In Wisconsin, Taxes are a Purple Issue
Wisconsin state and local taxes have been marching downward for years, regardless of which political party is in power. The most recent figures from the Census Bureau on state and local taxes are from 2009, so there is no information yet as to how the Republican domination of the Governor’s office and legislature have affected state and local taxes.
But if history repeats itself, the change in political parties won’t make much difference in the amount of state and local taxes Wisconsin residents pay. That’s because for the years 2006 through 2009, the share of income devoted to taxes in Wisconsin dropped steadily, even as political control of the state legislature flipped from red to blue.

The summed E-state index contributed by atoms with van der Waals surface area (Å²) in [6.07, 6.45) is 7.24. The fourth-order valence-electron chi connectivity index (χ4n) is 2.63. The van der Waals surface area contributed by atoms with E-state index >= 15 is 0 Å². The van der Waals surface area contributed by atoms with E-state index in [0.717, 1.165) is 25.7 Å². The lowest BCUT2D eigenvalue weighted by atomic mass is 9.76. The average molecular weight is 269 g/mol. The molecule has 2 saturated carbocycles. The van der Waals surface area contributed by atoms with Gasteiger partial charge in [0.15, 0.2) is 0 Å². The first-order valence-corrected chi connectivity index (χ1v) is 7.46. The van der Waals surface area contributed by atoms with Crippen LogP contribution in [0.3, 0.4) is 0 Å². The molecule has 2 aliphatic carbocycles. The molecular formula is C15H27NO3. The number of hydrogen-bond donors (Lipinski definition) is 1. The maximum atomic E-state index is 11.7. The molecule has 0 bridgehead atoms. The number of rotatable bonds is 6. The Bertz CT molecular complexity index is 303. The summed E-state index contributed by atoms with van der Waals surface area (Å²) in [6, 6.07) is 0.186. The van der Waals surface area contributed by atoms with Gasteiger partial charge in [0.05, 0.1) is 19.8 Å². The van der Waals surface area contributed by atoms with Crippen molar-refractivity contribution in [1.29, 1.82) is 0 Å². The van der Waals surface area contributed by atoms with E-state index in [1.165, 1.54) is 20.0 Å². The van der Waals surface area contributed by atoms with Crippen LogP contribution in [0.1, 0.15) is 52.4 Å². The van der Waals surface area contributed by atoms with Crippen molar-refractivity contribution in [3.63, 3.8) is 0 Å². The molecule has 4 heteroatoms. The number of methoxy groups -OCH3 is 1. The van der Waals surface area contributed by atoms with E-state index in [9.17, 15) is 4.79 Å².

In 2004, Wisconsin residents paid $11.80 in state and local taxes out of every $100 in personal income, ranking 7th among the states. That year, Democratic Governor Jim Doyle faced a Republican-controlled legislature.
The amount of income paid in state and local taxes dropped to $11.21 by 2009, ranking Wisconsin 16th among the states. In 2009 Doyle was still governor, and Democrats controlled both houses of the legislature by small margins.
Even before the recent round of tax-cutting by the recent Legislature, Wisconsin residents were paying less in state and local taxes than in previous years. Most of the recent drop occurred under a Democratic Governor and a legislature controlled by Republicans. It seems that in Wisconsin, at least, taxes are a purple issue.